• Based on the published research, the majority of right ventricular pacemaker leads implanted on the septum are indeed implanted on the anteroseptal junction. (kowsarpub.com)
  • Primary TR may be due to congenital, rheumatic, neoplastic, traumatic, infective endocarditis, endomyocardial fibrosis, or iatrogenic (following pacemaker lead implantation or right ventricular [RV] biopsy) causes (3) ( Table 1 ). (onlinejacc.org)
  • The catheter-based procedure requires femoral vein puncture and catheter crossing of the inter-atrial septum, which he characterized as "pretty routine" for many interventionalists and electrophysiologists. (tctmd.com)
  • The interatrial shunt is designed to be implanted trans-venously and placed in the atrial septum, the Israel-based company said. (massdevice.com)
  • V-Wave today released results from the 1st-in-human implantation of its investigational interatrial shunt device designed for patients with advanced heart failure, touting a 100% success rate for implantation and no device-related adverse events. (massdevice.com)
  • Taken together, the present study shows that implantation of an interatrial shunt device appears to be safe with an acceptable MACCE rate through 1 year of follow-up," Kaye said. (tctmd.com)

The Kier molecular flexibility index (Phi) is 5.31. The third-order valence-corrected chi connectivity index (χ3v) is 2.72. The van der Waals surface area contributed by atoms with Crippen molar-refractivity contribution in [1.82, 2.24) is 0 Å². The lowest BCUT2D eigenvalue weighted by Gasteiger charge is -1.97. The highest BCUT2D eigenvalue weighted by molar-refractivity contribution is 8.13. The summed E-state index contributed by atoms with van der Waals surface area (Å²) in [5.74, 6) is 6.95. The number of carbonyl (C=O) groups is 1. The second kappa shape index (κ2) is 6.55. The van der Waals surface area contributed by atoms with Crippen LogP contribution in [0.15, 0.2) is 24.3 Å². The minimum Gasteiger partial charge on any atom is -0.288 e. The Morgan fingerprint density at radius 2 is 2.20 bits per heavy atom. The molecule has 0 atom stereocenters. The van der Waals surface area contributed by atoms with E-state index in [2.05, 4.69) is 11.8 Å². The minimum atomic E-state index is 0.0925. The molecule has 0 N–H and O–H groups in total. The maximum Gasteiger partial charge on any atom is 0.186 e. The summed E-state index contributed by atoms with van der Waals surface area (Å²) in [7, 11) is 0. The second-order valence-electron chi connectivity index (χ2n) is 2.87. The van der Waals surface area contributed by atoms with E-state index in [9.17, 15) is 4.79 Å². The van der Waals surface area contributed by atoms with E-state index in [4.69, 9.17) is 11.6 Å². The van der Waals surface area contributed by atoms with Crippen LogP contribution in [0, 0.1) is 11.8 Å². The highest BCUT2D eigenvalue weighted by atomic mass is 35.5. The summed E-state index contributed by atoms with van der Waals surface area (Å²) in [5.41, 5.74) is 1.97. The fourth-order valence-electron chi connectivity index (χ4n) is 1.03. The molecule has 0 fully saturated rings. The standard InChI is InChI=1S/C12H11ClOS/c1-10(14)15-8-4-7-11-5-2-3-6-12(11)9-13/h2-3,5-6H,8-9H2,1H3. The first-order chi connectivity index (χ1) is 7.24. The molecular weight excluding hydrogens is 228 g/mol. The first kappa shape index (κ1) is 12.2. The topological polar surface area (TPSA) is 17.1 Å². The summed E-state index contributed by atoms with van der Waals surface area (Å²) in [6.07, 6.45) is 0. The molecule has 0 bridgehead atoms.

• However, the LAA closure device was finally snared by a three-loop snare and pulled across the interatrial septum (IAS) without taking the device into a protective guiding sheath - and this without tearing the IAS. (regionh.dk)
  • What Would Be the Ideal Drug-eluting Stent for Managing Patients with Long Lesions? (icrjournal.com)
  • 3. The apparatus of claim 1 , wherein the stent comprises one or more hooks on the first end and one or more hooks on the second end. (google.ca)
  • 10. The apparatus of claim 1 , wherein the stent exhibits a dumbbell configuration. (google.ca)
  • 11. The apparatus of claim 10 , wherein the stent self-expands into the dumbell configuration when released from the confines of a catheter. (google.ca)
  • In the membranous type (6.6%), the atrioventricular portion of the membranous septum forms the floor of the right atrium at the expected location of the tricuspid valve. (medscape.com)
  • Vessel stents coated with active substances, e.g. glucocorticoids, cystostatic agents, immune modulators or antiproliferative agents. (dhzb.de)
  • 9. The medical apparatus of claim 8 , wherein the first and second stents are expandable for engaging a vessel wall. (google.com)